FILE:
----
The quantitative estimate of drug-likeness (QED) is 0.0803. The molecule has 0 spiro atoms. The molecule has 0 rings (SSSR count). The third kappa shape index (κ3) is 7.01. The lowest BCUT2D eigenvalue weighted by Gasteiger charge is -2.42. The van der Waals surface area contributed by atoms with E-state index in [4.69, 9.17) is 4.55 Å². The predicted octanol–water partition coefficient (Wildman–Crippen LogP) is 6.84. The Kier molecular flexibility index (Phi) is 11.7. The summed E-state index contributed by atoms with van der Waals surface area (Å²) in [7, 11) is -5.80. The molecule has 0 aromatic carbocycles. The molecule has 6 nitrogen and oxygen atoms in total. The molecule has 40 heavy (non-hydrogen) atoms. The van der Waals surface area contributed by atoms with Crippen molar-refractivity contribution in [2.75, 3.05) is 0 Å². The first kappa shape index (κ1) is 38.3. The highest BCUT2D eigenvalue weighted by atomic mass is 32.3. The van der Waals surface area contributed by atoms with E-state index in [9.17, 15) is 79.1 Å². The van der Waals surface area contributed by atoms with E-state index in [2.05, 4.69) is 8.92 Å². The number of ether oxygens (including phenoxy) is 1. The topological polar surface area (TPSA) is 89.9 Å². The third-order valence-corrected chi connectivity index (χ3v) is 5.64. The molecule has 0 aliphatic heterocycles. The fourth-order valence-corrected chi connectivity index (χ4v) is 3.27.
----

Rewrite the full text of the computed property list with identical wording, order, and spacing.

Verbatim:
The quantitative estimate of drug-likeness (QED) is 0.0803. The molecule has 0 spiro atoms. The molecule has 0 rings (SSSR count). The third kappa shape index (κ3) is 7.01. The lowest BCUT2D eigenvalue weighted by Gasteiger charge is -2.42. The van der Waals surface area contributed by atoms with E-state index in [4.69, 9.17) is 4.55 Å². The predicted octanol–water partition coefficient (Wildman–Crippen LogP) is 6.84. The Kier molecular flexibility index (Phi) is 11.7. The summed E-state index contributed by atoms with van der Waals surface area (Å²) in [7, 11) is -5.80. The molecule has 0 aromatic carbocycles. The molecule has 6 nitrogen and oxygen atoms in total. The molecule has 40 heavy (non-hydrogen) atoms. The van der Waals surface area contributed by atoms with Crippen molar-refractivity contribution in [2.75, 3.05) is 0 Å². The first kappa shape index (κ1) is 38.3. The highest BCUT2D eigenvalue weighted by atomic mass is 32.3. The van der Waals surface area contributed by atoms with E-state index in [9.17, 15) is 79.1 Å². The van der Waals surface area contributed by atoms with E-state index in [2.05, 4.69) is 8.92 Å². The number of ether oxygens (including phenoxy) is 1. The topological polar surface area (TPSA) is 89.9 Å². The third-order valence-corrected chi connectivity index (χ3v) is 5.64. The molecule has 0 aliphatic heterocycles. The fourth-order valence-corrected chi connectivity index (χ4v) is 3.27.